Slow play and the way it’s policed in pro golf has long been a hot and controversial topic among players, fans and media, but apparently it’s a problem at the younger levels of elite golf, too.
GOLF.com recently conducted its first-ever Anonymous Junior Golfer Survey, in which 64 competitive junior golfers (boys and girls, ages 12-18) in four regions of the country were asked about their game, practice habits, parents, the pros and more.
Some of the most interesting results surrounded pace of play. For example, 86 percent of the juniors polled answered “yes” when asked if there is a pace-of-play problem in competitive junior golf circles, yet only 3 percent of them considered themselves to be slow players. The other 97 percent said they didn’t consider themselves slow. Additionally, almost half of those polled (44 percent) said they or someone they were playing against had been penalized for slow play. That’s a huge number when contrasted with the PGA Tour, where slow play penalties are rare.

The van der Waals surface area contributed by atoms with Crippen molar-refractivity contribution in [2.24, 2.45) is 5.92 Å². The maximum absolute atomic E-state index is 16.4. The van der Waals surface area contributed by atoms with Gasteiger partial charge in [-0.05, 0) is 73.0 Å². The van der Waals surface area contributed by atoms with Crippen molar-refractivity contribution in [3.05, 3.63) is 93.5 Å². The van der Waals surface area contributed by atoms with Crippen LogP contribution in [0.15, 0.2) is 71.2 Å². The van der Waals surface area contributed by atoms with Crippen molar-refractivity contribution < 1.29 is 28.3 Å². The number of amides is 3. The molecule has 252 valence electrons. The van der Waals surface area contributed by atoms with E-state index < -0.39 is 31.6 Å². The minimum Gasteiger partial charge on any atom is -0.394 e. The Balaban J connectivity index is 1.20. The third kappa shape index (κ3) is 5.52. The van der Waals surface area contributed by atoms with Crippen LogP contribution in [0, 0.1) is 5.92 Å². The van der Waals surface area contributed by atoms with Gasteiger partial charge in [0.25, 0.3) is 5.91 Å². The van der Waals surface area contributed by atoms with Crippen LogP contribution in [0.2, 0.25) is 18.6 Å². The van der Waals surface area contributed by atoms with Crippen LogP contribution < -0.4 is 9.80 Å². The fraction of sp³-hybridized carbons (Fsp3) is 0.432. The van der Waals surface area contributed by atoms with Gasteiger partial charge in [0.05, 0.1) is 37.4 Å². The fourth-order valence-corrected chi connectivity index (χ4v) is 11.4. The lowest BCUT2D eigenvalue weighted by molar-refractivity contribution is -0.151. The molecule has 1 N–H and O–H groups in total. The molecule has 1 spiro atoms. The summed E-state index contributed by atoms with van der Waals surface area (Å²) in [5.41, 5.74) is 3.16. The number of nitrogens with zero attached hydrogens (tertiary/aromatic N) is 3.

Slow play in golf is a topic that’s been around forever and won’t go away soon. The stigma has a trickle down effect that can influence younger generations — If my favorite pro is taking this long to hit a shot, why can’t I? — which won’t do the game any favors in bucking the trend.
Brooks Koepka and Bryson DeChambeau were the centerpieces of a debate surrounding slow-play on Tour toward the end of last season, and that essentially pushed the Tour to start monitoring the pace-of-play of every player on the course using ShotLink data. (According to DeChambeau, that’s already started and players have seen the results.)
Last month at the BMW PGA Championship the European Tour rolled out another step of its previously announced action plan to tackle pace of play. Every group had a tracking device attached to one golf bag in the group, and on-tee video boards let groups know if they were keeping up with the players ahead.
The complete Anonymous Junior Golfer Survey will be unveiled later this week on GOLF.com.